The University of Nebraska announced in March that it would bring its multimedia rights operations in-house after having Learfield IMG College license the properties for the past 15 years. The move made the Huskers one of the few Power Five program to eschew a third-party MMR partnership, which has become, thanks largely to Learfield IMG, the Division I industry standard.
While the guaranteed payments to schools are often publicized, Learfield IMG has aggressively tried to keep private the details of what it nets from these arrangements. And, for the most part, it has succeeded—until now.
Through a months-long D-I dragnet of public records requests, Sportico has obtained royalty reports marked “confidential” showing Learfield IMG’s full financial take with eight of its university partners, including Nebraska, whose deal is set to expire June 30.
Nebraska’s royalty reports suggest the Big Ten school was potentially leaving quite a bit of money on the table by outsourcing its promotional work to Learfield IMG, which paid an escalating guaranteed rights fee of $11.75 million for the 2017-18 season and $12.55 million for 2018-19. According to their agreement, the Huskers also earned 50% of any net collected revenue above $17.56 million in FY18 and $18.45 million in FY19. In both years, that amounted to only about $300,000 in royalties beyond Nebraska’s base fee.
Those figures may sound generous, but Learfield IMG, whose current client roster includes roughly 200 athletic departments plus major conferences like the Big 12 and Big Ten, was still getting plenty for its services. For those two most recent pre-pandemic seasons, the company reported collecting net revenue of $18,564,340 and $18,997,902—ultimately pocketing more than $6 million per season. In effect, Nebraska had been paying Learfield IMG a commission of nearly a third of its MMR proceeds.
In a written response to a series of questions, Learfield IMG said the revenue it earns from an individual school goes, in substantial part, to fulfilling its own staff salaries and expenditures needed to handle the business.
Georgia Tech is also opting to end its relationship with Learfield IMG College when its current agreement expires in June. In December, Georgia Tech inked a new partnership with Legends, the sports hospitality, sponsorship and sales consultancy co-founded by the New York Yankees and Dallas Cowboys. But the Yellow Jackets appear to be much less of a money-maker for Learfield IMG: The company netted $1.5 million during FY19, according to its royalty report, after paying the ACC school a guaranteed fee of $5.5 million.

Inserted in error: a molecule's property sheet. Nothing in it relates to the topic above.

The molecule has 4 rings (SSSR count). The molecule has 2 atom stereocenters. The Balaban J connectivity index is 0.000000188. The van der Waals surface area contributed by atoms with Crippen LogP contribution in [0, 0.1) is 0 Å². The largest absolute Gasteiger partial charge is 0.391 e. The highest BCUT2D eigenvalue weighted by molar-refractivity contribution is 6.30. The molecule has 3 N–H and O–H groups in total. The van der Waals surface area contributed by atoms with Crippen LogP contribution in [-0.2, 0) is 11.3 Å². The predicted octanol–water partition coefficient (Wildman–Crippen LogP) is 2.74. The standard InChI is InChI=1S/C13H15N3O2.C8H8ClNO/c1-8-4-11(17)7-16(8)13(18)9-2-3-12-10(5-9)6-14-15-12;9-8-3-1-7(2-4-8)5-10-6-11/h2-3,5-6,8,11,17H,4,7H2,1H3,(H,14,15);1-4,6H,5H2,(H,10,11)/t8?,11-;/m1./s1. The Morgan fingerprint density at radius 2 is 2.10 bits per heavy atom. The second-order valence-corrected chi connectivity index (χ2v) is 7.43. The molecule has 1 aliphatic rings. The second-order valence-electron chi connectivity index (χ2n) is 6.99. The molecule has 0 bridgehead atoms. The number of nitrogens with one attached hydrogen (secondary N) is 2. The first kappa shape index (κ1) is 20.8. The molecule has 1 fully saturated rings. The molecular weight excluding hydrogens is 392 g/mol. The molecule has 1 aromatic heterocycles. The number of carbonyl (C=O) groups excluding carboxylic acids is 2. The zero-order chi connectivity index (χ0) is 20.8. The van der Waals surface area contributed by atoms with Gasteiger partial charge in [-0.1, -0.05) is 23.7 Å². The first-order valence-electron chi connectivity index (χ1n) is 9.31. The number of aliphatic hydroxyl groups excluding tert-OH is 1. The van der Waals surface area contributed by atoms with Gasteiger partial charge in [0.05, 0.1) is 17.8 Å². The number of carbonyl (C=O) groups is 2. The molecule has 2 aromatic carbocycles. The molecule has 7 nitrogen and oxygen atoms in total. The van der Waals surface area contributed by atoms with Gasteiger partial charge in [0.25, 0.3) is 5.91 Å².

Of the scores of schools Sportico made public records requests to, most refused to furnish their Learfield IMG royalty reports, or provided heavily redacted documents, claiming that the information constituted corporate trade secrets that were exempt from state disclosure requirements. Following a records request made to the University of Texas, Learfield IMG directly petitioned the state Attorney General’s Open Records Division to deny it, arguing that the release of UT’s royalty reports would be “profoundly detrimental” to its business.
In promoting its case for privacy, Learfield IMG’s lawyer wrote that the company “has spent (and continues to spend) considerable time and resources to prevent any reports of this nature… from being disclosed.” Learfield IMG further explained that only a few of its own employees, on a need-to-know basis, are able to access a specific school’s royalty reports through the company’s document management system.
The Texas AG ultimately sided with Learfield IMG, agreeing that the records should not be released, though another Lone Star State school, the University of Houston, provided its royalty report without protest. When asked about its position, Learfield IMG declined to comment.
“The trade-secret exemption is probably the single most abused and distorted of all freedom-of-information exemptions,” said Frank LoMonte, director of the Brechner Center for Freedom of Information at the University of Florida. “If open records laws mean anything at all, they mean that the public gets to see how an agency’s money is being spent and where revenue is coming from. The public has an absolute right to know whether a university negotiated a good bargain, or whether a commercial partner like Learfield is getting a preferential sweetheart deal.”